Workplace

Odd Jobs: Car Cup Holder Designer


Chris Shinouskis, GM's "cup holder lady"

Courtesy General Motors Company

Chris Shinouskis, GM's "cup holder lady"

(Corrects the spelling of Chris Shinouskis’ name)

If you’re planning to take a road trip this week—Triple A estimates that 42.3 million Americans were planning to do so for the Fourth of July holiday, up nearly 5 percent from a year earlier—and you’re planning to drink a frosty beverage during that journey—if a new Dunkin’ Donuts survey is to be believed, 59 percent of roadsters will stop for food or drinks two or more times during a summer road trip—then you owe Chris Shinouskis a debt of gratitude. She’s the reason you don’t have to balance that Big Gulp or Venti Soy Latte or Yoo-hoo between your legs while trying to keep your hands on the steering wheel. Shinouskis has devoted her career to a very specific part of a car’s design: the cup holders.

Her office in Warren, Mich., where she works as an “Engineering Specialist for Storage” at General Motors’ Technical Center, is a veritable junkyard of empty containers in every conceivable size and shape. Although she’s never counted, she ballparks her collection at several hundred cans, cups, bottles, boxes, and fast-foot soda buckets. “My co-workers are constantly dropping off new containers for me,” says Shinouskis, 50. “They’ll say, ‘Oh, I was at Kentucky Fried Chicken and I picked up a Mega cup for you.’ Have you seen this thing? It holds something ridiculous like 64 ounces, which is like a half-gallon barrel of pop.” She still has that KFC Mega Jug in her office, she says, as well as the other Yeti of her industry, 7-Eleven’s iconic 44-Ounce Super Big Gulp.

Although she joined General Motors (GM) as an engineer 30 years ago, she’s only been exclusive to cup holders for the past 12. “I migrated to an area in the company called Human Factors,” she says. “Which deals with the things that a customer interfaces with in the vehicle.” One of those things, which she felt wasn’t being given nearly enough attention—and as a mother of three who regularly carpools with thirsty children, something she has a personal investment in improving—was beverage storage. Her job, which technically didn’t exist until she convinced her boss to invent it, involves “translating customer needs into engineering metrics that the design center can work with.” In layman’s terms, she studies cups.

Shinouskis is used to the jokes. “People always laugh, because they think, ‘Cup holders? That’s not a real job,’” says Shinouskis. “But there’s a lot more to it. You have to think about the cup holder within the environment of the vehicle. How is it going to fit with everything that’s surrounding it?” With the increasing number of special features available in modern vehicles—the extra knobs and control panels taking up space—a cup holder has to fight for real estate. “We don’t want a design that basically gives you the choice between using your cup holder or your shifter,” she says. “My job is about making sure everything fits.”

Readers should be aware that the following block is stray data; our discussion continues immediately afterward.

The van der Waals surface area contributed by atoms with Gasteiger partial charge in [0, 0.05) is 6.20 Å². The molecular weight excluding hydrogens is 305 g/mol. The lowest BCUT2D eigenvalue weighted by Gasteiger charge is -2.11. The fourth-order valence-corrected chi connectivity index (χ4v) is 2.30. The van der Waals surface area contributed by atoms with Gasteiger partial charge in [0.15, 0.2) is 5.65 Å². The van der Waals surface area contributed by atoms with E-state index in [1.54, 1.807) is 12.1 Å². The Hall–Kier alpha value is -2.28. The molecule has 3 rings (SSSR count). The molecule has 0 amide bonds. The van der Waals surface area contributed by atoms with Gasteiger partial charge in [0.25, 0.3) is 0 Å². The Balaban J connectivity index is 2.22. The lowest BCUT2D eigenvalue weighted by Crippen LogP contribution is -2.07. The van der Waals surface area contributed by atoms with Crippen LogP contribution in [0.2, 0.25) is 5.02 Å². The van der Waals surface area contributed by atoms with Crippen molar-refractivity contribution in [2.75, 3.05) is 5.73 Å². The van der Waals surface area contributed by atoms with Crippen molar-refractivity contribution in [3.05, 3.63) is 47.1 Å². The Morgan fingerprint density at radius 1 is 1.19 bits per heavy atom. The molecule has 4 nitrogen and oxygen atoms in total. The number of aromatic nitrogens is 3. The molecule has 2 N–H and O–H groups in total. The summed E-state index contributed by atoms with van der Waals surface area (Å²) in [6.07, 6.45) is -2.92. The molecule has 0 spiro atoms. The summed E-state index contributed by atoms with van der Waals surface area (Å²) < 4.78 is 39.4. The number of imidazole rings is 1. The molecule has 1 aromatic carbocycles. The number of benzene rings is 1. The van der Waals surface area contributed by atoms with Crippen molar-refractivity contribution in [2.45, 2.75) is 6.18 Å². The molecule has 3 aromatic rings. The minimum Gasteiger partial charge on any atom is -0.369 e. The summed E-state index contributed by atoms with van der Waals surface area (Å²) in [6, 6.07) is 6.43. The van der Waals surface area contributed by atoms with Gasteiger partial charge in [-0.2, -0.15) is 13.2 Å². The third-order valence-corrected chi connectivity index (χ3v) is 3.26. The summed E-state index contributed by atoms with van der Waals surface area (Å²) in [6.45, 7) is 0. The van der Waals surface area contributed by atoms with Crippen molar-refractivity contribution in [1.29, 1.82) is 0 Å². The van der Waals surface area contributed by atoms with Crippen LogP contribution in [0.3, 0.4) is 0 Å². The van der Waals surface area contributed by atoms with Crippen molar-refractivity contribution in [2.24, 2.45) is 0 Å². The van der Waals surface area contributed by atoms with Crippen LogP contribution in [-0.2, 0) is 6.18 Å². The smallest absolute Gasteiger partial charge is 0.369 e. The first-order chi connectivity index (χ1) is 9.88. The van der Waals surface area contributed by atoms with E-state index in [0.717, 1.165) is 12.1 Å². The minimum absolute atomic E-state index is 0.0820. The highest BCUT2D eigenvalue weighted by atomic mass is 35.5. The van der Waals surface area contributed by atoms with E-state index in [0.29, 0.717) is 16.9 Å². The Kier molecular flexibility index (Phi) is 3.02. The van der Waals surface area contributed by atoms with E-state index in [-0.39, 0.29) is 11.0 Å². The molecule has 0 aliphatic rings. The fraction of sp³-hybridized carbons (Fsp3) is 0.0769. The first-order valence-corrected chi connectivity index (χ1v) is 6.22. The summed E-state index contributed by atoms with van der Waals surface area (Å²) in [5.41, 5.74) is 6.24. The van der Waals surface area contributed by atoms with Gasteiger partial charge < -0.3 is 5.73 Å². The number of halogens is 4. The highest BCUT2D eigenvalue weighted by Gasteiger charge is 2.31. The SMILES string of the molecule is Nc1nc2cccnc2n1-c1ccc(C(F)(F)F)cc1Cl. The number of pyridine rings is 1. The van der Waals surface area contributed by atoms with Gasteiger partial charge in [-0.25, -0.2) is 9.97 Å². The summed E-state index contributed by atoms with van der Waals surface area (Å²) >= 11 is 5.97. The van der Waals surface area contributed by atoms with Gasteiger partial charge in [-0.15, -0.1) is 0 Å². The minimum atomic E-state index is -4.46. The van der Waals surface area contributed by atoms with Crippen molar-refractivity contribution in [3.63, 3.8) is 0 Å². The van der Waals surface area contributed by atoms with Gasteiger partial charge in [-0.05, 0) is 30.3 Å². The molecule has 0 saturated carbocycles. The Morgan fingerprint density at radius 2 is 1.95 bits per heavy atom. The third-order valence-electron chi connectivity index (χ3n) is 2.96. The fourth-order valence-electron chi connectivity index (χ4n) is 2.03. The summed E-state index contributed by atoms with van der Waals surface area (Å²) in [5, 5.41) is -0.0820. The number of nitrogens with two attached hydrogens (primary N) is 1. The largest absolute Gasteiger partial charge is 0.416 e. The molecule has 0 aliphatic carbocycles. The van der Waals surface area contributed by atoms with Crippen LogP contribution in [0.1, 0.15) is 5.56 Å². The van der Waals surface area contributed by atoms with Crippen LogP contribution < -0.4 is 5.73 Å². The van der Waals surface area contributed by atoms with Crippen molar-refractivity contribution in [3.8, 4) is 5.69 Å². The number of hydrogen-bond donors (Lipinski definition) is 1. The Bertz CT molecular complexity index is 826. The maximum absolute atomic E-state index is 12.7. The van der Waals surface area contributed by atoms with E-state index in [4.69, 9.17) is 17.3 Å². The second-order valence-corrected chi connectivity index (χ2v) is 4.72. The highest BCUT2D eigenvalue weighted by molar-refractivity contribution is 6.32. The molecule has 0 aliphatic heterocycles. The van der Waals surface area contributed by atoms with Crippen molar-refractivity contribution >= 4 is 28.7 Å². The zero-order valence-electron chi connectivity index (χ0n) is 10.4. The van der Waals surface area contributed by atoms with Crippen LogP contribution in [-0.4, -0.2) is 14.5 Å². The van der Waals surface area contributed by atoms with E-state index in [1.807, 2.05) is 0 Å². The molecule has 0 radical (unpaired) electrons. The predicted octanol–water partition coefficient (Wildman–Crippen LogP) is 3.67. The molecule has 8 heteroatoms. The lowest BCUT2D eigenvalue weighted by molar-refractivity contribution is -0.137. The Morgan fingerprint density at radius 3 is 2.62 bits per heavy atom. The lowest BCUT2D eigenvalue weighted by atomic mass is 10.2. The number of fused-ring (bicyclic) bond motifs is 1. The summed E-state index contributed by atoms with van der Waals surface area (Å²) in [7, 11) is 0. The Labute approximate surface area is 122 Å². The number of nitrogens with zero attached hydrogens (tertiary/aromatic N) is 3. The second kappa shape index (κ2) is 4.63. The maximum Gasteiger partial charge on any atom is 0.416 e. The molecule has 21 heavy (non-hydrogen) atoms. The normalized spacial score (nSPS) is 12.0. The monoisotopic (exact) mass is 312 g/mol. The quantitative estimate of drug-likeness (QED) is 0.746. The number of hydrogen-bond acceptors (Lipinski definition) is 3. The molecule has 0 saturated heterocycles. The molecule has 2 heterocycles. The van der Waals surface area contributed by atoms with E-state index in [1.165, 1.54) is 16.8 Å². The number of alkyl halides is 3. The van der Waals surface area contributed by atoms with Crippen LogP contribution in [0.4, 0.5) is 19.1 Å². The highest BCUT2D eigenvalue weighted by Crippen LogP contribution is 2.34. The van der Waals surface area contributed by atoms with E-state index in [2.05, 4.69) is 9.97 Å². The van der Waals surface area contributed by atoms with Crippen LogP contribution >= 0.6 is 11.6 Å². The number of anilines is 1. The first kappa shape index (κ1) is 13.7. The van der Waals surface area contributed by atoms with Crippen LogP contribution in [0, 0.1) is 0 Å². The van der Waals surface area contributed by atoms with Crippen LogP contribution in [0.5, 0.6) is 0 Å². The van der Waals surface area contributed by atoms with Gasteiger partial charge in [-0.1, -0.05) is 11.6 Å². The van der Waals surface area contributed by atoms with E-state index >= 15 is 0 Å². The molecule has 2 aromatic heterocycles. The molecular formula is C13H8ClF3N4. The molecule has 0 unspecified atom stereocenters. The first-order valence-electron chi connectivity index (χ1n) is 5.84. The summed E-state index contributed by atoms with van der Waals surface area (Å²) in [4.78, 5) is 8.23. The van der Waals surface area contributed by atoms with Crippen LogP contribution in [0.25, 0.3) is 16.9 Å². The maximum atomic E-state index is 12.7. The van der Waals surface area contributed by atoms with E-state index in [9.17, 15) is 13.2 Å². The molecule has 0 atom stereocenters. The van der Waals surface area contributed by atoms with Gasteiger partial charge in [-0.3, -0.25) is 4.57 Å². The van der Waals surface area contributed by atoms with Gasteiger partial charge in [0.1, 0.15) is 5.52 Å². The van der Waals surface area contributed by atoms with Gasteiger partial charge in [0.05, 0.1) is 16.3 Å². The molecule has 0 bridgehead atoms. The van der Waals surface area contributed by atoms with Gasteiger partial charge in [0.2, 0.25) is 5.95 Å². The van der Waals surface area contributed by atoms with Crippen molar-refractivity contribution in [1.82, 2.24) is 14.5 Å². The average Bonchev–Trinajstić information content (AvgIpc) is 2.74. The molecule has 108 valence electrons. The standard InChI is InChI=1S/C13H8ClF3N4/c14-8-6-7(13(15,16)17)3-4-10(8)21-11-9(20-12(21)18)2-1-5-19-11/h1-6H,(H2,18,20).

There’s a growing number of differently shaped containers out there—squares and circles and everything in between—and Shinouskis has tried to find ways to accommodate them all. She talks about cup circumference like it’s an art form, an architectural challenge to be outsmarted and outmaneuvered. “Bottles are easy, because they’re a similar diameter throughout the height,” she says. “Cups have what we call a ‘draft’ to it. It changes the diameter as the height increases. Squares kind of mess that up a little. We do have other regions, like China, where they use tea boxes. We just make sure the box has a place to sit, whether it’s within the cylindrical shape of a cup holder or by doing something unique with the cup holder.”

But it’s not always the shape that poses the biggest challenge for Shinouskis. It’s the volume. Cups, not unlike our waistlines, are expanding to hold an increasingly massive amount of fluid. And in the U.S., customers want cars with enough storage space for not just one gigantic container of carbonated beverage. “They want two,” Shinouskis says. “And in some cases they want more than two.” But, she points out, plotting adequately sized drink holders for U.S. drivers is a breeze compared with Europe. “Instead of using multiple smaller containers, their common drink receptacle is a one-and-a-half-liter bottle,” she says. Because it’s used throughout the day, they don’t generally drink from it while driving. “A typical cup holder probably isn’t the appropriate place to store it,” she says. “So what is appropriate? Where do we put it so it doesn’t become a temptation while they’re on the road?”

Shinouskis, as a believer in that old adage “the customer is always right,” tries not to weigh in with her personal opinions on beverage container girth. “Our job is not about telling our customers what they should do,” she says. “It’s about understanding what our customers want and designing to that.” But when asked about the New York City ban on beverages larger than 16 ounces, she can’t hide her personal bias. “It would be much easier for me if we got rid of some of those large sizes,” she says. “But do I see it really happening? No.” The real problem isn’t New York, she says. In many parts of the southern U.S., the usual “extra large” cup sizes aren’t large enough for what many drivers are bringing into their cars. “People are in their trucks all day and it’s really hot and humid and they’re drinking a lot,” she says. “There’s been discussion that maybe we need to increase the standard cup holder size to fit a double or even triple Big Gulp.” She pauses to consider this—a grim future of sodas bigger than most passengers—and laughs at the absurdity of it. “I really do hope it doesn’t come to that.”


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